RANI KI VAV
What is Rani Ki Vav?
Rani kivav is an intricately constructed stepwell situated in the town of Patan in Gujarat, India. It was included in the list of UNESCO's World Heritage Site on 22 June 2014.
Raniki Vav, “the Queen’s stepwell”, at Patan, the medieval capital of Gujarat, was built in the last decades of the eleventh century by Queen Udayamati as a memorial to her husband Bhimadeva-1 of the Caulukya dynasty. Measuring more than sixty-five meters in length, it is among the largest in Gujarat, and in terms of its sculptures which number about five hundred, surpasses all other examples.
The stepwell, or a well with an underground flight of steps leading down to the level of the water, developed early in the arid region of Western India and Rajasthan. In the earliest stepwells nothing more than plain dressed stone protected the sides of the sandy pit, but gradually architects devised the means to strengthen these structures, the corridors expanded vastly in length and width, landing were introduces at regular intervals, pavilions with multiple storeys were built and the stepped passage, which to begin with was only a practical adjunct to a well acquired a character of its own. In this way, the humble village well was transformed into a strikingly original architectural form.
This magnificent east facing step well measures approximately 64m long, 20m wide & 27m deep. The fourth level is the deepest and leads into a rectangular tank 9.5 m by 9.4 m, at a depth of 23 m. The well is located at the westernmost end of the property and consists of a shaft 10 m in diameter and 30 m deep.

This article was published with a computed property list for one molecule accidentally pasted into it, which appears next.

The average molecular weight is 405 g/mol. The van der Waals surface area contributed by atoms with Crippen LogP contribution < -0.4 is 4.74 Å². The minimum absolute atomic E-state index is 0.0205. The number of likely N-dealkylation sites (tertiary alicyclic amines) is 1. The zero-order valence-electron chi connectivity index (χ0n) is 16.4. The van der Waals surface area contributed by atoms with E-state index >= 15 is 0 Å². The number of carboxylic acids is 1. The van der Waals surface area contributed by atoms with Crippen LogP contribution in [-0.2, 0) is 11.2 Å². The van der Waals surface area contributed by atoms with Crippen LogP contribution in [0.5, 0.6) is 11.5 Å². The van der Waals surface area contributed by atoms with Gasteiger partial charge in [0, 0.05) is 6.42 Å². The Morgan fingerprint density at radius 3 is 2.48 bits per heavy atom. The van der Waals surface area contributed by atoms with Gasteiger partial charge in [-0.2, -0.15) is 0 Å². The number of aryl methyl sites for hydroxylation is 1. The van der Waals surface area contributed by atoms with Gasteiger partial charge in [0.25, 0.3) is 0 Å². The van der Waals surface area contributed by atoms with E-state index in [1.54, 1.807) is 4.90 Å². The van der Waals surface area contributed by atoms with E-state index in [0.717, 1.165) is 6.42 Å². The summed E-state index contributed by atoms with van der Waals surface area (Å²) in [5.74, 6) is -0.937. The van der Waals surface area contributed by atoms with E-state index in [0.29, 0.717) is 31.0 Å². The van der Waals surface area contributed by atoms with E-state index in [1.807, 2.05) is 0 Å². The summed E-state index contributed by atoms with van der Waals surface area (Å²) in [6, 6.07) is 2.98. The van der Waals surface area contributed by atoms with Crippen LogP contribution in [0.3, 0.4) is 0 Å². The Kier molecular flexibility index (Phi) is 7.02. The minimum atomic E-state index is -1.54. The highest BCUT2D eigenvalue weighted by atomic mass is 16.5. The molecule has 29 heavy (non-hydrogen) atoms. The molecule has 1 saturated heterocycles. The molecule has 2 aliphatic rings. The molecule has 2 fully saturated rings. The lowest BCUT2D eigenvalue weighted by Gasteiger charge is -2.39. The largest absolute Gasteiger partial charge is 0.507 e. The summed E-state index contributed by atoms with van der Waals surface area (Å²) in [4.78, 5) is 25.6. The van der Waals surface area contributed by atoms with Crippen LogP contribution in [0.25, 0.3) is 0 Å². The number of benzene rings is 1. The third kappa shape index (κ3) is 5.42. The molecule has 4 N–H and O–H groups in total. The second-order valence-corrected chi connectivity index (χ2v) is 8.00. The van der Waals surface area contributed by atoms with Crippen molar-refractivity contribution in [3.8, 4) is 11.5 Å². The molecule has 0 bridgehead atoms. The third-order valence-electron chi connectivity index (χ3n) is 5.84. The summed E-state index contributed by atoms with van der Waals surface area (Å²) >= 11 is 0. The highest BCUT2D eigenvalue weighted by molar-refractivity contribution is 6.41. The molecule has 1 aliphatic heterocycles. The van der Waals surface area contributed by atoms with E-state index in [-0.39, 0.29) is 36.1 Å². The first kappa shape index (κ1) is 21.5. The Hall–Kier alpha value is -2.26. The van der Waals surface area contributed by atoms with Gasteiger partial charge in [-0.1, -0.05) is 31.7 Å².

A stepped corridor compartmented at regular intervals with pillared multi-storeyed pavilions is a unique feature. It was one of the largest and the most sumptuous structures of its type. It became silted up and much of it is not visible now, except for some rows of sculptured panels in the circular part of the well. Among its ruins one pillar still stands which is the proof not only of the elegance of its design, but also excellent example of this period. A part only of the west well is extant from which it appears that the wall had been built of brick and faced with stone. From this wall project vertical bracket in pairs, this supported the different galleries of the well shaft proper. This bracketing is arranged in tiers and is richly carved. The minute and exquisite carving of this vav is one of the finest specimens of its kind. Befitting its name, the Rani-Ki-Vav is now considered to be the queen among step wells of India.
There is also a small Gate below the last step of the step well which has a 30 kilometre tunnel built (Now it has been blocked by stones and mud) which leads to the town of Sidhpur near Patan. It was used as an escape gateway for king who built the step well in the times of defeat.